Studies have shown that sweetness can be amplified by concurrently stimulating your other senses, says experimental psychologist Qian Janice Wang, Ph.D., an assistant professor in the Department of Food Science at Aarhus University in Denmark. One strategy to try: Sniff cinnamon, vanilla, cherry, almond, caramel, pineapple, pomegranate, strawberry or banana before a meal or with your food. It can make you think what you’re eating is 5 to 25% sweeter than it would taste without one of these aromas. “The smell-taste interaction together form this perception of flavor. And that’s because when we smell something, the mind is already forming expectations that it’s a sweet food,” explains Wang. “So if you have cinnamon-vanilla oatmeal every day, and you gradually reduce the sugar, by the end it may be enough to have the cinnamon and vanilla without the sugar.”
10. Avoid sneaky sources
Sugar isn’t just added to make foods taste better. It also acts as a preservative that extends shelf life and prevents staleness, makes pastries tender by preventing gluten formation and encourages fermentation by providing food for yeast, allowing breads to rise, among other qualities. For these reasons, food manufacturers add sugar not just to traditionally sweet foods, but to tons of savory ones, as well. “For example, the other day I picked up a tofu, broccoli and brown rice frozen meal—can you get much healthier than that? But when I looked at the label, it had 17 grams of added sugar, most of it from the sauce,” says Andromalos. Check out our list of sneaky sources that can easily add up. Another reason to read and compare labels!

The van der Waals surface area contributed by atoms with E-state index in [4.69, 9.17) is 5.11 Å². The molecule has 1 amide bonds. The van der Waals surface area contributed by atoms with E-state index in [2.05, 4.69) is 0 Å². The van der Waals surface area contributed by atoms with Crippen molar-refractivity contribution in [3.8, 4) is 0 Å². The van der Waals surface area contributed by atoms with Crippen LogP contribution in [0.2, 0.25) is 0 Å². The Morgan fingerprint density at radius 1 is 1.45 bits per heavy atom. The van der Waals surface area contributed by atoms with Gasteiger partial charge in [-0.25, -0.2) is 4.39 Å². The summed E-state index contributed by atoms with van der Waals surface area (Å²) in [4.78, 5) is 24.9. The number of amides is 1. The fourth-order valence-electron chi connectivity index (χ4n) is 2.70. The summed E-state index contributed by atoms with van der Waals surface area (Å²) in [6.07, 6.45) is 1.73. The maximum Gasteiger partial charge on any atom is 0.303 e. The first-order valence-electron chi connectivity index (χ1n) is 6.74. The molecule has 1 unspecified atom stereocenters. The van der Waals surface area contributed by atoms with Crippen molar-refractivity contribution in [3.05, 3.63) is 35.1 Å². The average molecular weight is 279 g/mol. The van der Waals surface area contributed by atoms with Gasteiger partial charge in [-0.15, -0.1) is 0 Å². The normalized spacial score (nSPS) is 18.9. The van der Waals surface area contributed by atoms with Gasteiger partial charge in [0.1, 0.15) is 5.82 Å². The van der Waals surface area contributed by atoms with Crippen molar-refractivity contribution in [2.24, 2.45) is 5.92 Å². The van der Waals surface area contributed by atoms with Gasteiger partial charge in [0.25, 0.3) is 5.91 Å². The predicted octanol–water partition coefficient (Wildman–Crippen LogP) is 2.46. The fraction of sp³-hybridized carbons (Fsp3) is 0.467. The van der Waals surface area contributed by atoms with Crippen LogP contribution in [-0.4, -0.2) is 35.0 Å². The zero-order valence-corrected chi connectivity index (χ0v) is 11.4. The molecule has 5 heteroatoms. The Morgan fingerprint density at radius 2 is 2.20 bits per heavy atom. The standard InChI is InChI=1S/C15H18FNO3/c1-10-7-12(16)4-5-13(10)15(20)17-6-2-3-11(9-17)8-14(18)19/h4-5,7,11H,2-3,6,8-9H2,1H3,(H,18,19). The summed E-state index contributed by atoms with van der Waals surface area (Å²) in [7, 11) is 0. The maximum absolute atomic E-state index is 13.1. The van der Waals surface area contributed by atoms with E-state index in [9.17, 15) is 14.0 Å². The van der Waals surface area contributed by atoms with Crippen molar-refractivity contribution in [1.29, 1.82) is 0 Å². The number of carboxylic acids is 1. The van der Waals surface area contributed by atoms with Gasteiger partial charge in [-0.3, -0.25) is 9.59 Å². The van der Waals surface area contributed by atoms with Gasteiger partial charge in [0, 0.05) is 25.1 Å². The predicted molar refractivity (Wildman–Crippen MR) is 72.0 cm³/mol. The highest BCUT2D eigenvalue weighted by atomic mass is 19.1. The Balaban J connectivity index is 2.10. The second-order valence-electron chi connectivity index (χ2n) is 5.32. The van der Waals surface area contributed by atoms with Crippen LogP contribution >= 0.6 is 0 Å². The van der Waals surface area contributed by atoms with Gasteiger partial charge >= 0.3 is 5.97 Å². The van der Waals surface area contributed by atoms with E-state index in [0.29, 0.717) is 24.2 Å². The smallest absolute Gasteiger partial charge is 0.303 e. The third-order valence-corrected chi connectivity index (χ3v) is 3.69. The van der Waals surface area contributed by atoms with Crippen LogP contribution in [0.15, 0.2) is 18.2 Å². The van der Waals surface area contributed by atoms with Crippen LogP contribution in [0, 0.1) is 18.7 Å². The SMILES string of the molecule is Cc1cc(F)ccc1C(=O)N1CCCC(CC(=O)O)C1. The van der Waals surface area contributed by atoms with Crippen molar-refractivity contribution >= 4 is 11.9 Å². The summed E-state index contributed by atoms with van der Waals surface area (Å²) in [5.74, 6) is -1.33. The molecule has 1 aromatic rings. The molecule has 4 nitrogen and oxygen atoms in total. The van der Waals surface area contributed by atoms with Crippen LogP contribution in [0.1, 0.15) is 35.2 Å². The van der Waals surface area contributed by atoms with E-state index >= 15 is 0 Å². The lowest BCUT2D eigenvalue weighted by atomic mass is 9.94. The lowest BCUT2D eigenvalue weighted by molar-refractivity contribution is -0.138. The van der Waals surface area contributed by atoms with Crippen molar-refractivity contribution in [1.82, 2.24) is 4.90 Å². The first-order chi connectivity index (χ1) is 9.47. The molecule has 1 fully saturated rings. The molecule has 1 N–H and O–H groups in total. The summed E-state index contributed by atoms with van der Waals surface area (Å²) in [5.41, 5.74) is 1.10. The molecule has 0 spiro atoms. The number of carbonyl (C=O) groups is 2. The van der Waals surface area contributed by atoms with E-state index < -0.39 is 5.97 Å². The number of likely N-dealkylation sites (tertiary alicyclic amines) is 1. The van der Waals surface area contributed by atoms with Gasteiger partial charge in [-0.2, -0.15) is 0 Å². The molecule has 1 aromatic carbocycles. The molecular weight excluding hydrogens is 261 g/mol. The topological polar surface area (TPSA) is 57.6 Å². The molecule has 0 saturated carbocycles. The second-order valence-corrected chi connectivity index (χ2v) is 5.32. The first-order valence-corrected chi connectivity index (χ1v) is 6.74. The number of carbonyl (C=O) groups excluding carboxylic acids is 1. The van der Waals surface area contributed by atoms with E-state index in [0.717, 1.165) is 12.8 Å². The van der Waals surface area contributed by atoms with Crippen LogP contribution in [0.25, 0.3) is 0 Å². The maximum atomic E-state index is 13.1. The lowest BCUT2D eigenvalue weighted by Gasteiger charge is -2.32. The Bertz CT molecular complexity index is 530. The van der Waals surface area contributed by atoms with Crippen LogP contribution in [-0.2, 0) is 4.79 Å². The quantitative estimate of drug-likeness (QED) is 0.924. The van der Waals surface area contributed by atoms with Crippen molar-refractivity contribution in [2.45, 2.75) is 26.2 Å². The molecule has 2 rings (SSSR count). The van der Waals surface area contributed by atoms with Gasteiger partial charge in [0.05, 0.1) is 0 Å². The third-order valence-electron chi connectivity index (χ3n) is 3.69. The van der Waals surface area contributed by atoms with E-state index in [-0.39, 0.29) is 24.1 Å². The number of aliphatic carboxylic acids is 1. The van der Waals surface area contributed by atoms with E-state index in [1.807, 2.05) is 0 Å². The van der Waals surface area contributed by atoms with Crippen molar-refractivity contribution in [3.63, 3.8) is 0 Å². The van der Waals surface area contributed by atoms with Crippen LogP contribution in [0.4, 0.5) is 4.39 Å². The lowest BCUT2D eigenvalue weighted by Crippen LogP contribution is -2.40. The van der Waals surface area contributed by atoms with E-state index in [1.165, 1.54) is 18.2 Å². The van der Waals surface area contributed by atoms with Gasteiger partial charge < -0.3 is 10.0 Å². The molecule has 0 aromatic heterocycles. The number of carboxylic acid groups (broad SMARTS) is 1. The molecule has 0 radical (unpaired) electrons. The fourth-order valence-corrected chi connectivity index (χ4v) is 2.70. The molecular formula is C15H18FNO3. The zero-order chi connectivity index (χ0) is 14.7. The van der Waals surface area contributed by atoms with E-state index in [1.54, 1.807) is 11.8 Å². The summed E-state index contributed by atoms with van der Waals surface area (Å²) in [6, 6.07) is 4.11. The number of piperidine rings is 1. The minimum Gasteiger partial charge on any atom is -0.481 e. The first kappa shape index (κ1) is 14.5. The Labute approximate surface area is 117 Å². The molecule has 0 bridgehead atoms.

11. Use less sugar in your baking
“Recipes for things like cookies and cakes often call for more sugar than is necessary— so you can play around and see how much you can simply leave out,” says EatingWell recipe tester and developer Laura Kanya, who suggests removing a small amount and going from there. She was able to use one-third less sugar in the Raspberry Swirl Brownies here compared to a typical brownie recipe. The cocoa and pureed raspberries add richness and natural sweetness. “Sugar does impact the moistness, texture and browning of baked goods, so you may notice a difference there,” adds Kanya.
12. Roast your veggies